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October 26: the Salvadoran 18 Brumaire

October 26: the Salvadoran president is overthrown by a coup d’état. The year is 1960; the deposed president is José María Lemus. Same day, sixty-three years later: the Salvadoran president registered his presidential candidacy although the Constitution excludes reelection. He is protected by a ruling of the Constitutional Chamber of the Supreme Court of Justice, whose judges have been elected in an irregular process in Congress at the behest of the first president: Nayib Bukele.

Two events as unalike as 1960 and 2023 are usually placed on the same track: the one that leads from democracy to autocracy. However, they are radically different political processes. To confuse them reduces the highly complex clockwork of politics to an hourglass: the sand is either in the upper receptacle — democracy — or in the lower one — autocracy —; no further analysis is possible. However, the contrasts between 1960 and 2023 help to elucidate what is happening in El Salvador right now, and the picture that emerges is certainly more complex and interesting.

Let us begin by dispelling two myths about democracy. The first is that it is here to stay indefinitely and that its degradation is an anomaly, an unnatural process. Nothing could be further from the truth: two thousand years ago, Polybius established that upright regimes tend to degenerate over time. Not only democracy, but also democracy.

The second myth is that when democracy fades away, its place is unavoidably taken by autocracy. Polybius himself disproves this: democracy tends to degenerate into demagogy, that is, the deviant rule of the majority. Naturally, what the Greek proposes is a general outline, not an exhaustive encyclopedia of democratic breakdowns. But it puts us, at the very least, on a track of great interest: contrary to what we read day after day, not everything that is not democracy is an autocracy.

Let us go back to October 26, 1960. What existed in El Salvador until the previous day was not strictly a democracy: it was a mixed regime. The reader can already guess which Greek thinker oversaw defining such regimes. Mixed: a combination of monarchy, aristocracy, and democracy. In Polybius’ Rome, this materialized in a government formed by two consuls (monarchical component), a senate (aristocratic sector), and the plebs’ tribunes (democratic element).

The newly independent Latin American republics took the Roman ideal and adapted it to the U.S. presidential model: president (monarchy), upper house (aristocracy), and lower house (democracy). It is approximately the same scheme that is in force today in practically the entire region, even if we do not constantly bear in mind its origin.

A similar configuration existed in José María Lemus’ El Salvador. Simplifying a lot, one could identify the president (or the government as a whole) with the monarchical component and the lower house as the democratic factor. In the absence of a Senate, the aristocratic element would be constituted by various corporations, which today we would identify with the “powers that be”, the institutional checks and balances within the state, etc.

What happens during a military coup d’état such as that of 1960 is that the constitutional president is removed by a military junta. In Polybius’ terms, the monarchical component is displaced by its corresponding deviant: tyranny (the deviant rule of a single or very small nucleus). And the democratic element is eliminated: the representatives voted by the people disappear.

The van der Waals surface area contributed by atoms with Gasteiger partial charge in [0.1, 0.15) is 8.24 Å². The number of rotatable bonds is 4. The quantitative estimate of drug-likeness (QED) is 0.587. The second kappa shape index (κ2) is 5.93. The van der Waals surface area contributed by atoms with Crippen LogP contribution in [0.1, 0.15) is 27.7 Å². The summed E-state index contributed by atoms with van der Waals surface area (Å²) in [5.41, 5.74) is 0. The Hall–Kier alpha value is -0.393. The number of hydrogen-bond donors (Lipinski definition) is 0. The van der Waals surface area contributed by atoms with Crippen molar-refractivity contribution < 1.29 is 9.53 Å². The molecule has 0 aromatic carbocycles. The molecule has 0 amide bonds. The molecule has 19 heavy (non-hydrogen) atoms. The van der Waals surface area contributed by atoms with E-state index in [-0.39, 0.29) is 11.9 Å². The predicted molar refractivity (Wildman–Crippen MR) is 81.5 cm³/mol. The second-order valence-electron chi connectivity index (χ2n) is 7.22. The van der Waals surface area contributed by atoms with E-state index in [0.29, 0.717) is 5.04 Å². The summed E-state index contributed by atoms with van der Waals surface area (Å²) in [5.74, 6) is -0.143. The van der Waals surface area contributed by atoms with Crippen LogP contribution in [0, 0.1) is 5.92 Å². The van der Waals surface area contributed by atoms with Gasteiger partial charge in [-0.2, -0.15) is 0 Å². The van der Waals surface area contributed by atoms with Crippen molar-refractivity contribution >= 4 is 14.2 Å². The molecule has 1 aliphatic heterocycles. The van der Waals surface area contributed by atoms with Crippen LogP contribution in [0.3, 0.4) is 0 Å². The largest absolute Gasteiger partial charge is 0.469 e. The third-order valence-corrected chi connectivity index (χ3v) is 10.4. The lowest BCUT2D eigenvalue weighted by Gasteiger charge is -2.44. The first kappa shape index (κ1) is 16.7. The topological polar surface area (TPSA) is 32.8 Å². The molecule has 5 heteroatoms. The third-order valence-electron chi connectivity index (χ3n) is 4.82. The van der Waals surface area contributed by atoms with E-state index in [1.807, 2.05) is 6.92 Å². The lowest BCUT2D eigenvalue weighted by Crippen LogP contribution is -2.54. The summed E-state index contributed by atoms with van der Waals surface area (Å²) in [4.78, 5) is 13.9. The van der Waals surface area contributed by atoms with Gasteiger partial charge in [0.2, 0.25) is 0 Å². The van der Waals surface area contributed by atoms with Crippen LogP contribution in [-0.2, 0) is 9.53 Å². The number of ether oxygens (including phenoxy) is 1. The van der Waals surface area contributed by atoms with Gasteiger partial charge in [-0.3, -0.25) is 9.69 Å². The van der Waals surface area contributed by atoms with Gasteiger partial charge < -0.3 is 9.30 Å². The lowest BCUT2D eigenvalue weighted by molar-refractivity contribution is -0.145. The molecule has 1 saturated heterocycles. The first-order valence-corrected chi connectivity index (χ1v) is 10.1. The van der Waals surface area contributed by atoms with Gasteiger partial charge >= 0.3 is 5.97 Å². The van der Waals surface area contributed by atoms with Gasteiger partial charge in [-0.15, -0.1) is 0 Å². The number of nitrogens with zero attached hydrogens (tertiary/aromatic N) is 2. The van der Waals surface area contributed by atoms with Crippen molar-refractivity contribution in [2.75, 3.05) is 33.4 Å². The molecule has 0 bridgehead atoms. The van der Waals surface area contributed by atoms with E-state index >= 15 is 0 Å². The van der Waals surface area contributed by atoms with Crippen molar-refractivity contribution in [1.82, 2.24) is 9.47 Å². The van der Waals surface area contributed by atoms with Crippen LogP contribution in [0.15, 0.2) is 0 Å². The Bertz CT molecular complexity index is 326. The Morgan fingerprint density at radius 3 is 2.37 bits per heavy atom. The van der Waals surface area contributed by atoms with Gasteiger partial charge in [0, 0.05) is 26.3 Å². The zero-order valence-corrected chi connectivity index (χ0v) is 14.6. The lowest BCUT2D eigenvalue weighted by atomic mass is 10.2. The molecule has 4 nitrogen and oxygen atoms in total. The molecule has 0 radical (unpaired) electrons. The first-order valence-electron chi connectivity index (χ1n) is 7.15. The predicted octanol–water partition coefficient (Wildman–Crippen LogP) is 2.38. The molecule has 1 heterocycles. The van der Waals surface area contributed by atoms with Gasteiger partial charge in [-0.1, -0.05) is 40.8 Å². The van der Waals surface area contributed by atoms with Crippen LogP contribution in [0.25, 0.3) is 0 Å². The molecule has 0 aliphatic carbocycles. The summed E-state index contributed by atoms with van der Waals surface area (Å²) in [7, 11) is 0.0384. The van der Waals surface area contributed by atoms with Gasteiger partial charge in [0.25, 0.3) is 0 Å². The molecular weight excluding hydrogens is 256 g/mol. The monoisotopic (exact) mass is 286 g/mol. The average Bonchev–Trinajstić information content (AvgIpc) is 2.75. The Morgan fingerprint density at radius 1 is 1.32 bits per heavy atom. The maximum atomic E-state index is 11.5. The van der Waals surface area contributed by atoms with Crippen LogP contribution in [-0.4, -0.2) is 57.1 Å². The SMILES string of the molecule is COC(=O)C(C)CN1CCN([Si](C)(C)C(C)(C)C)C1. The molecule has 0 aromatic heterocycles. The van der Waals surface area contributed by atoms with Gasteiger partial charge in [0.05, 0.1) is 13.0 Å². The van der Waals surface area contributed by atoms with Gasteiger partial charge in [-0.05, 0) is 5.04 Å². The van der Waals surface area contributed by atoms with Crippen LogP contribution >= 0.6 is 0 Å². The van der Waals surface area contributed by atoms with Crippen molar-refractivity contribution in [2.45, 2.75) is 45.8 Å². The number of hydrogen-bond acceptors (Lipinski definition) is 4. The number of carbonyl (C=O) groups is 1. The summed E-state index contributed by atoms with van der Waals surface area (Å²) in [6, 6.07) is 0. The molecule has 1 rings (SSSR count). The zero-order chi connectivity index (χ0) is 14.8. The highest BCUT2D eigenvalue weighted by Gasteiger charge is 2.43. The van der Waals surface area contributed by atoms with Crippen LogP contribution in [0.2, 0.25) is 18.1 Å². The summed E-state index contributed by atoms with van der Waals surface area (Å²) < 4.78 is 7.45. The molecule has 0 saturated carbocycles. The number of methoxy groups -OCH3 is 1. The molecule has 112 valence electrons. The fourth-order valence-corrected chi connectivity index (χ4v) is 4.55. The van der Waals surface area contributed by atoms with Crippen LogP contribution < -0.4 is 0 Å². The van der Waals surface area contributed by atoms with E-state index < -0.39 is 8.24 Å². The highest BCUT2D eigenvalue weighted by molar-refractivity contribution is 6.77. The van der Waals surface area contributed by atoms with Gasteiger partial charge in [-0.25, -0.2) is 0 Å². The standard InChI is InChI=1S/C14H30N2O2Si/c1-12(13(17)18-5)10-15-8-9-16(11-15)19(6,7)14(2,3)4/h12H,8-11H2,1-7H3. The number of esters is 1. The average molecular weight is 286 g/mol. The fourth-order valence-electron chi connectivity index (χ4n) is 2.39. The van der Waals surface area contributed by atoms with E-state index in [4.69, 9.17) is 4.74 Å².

As we dissect the 1960 dossier, light is shed on the 2023 dossier and the differences between the two emerge. When Bukele decides to run in elections that are forbidden to him by the Constitution, he is not directly attacking democracy. He erodes the rule of law. That is, the subjection of power to the laws. Polybius would say that Bukele degrades the monarchic component and transforms it into a tyranny. But democracy still stands, as long as the elections of 2024 are clean and allow the citizens to keep the current president in power or expel him.

Now, if the majority of citizens vote for a candidate who openly breaks the law, who manipulates the Supreme Court to endorse his unconstitutional drift, will we continue to locate the problem in Bukele himself? Will we continue to locate it in the monarchic/tyrannical component? It would be a serious mistake. That is why it is so useful and necessary to recover Polybius: to understand that in the case of El Salvador there is a fuse called democracy, which allows the people to eject a tyrannical ruler from power. And if the citizenry, on the contrary of ejecting him, legitimizes him, then what would happen will be the degradation of democracy into demagogy — not autocracy.

Finally, a relevant nuance. One of the accusations against Bukele is the persecution of the independent press, and one of the essential factors for reliable elections is that the citizenry has diverse and as complete information as possible. In this respect, it could be affirmed, if the accusations are true, that Bukele is twisting the breathing apparatus of democracy. And in the face of the democratic fainting, the mixed regime is dissolved and power is re-concentrated in the tyrant.

*Translated by Janaína Ruviaro da Silva from the original in Spanish.


Politologist and Doctor in Political Science from the University of Salamanca. He specializes in the succession of power and vice-presidency in Latin America.


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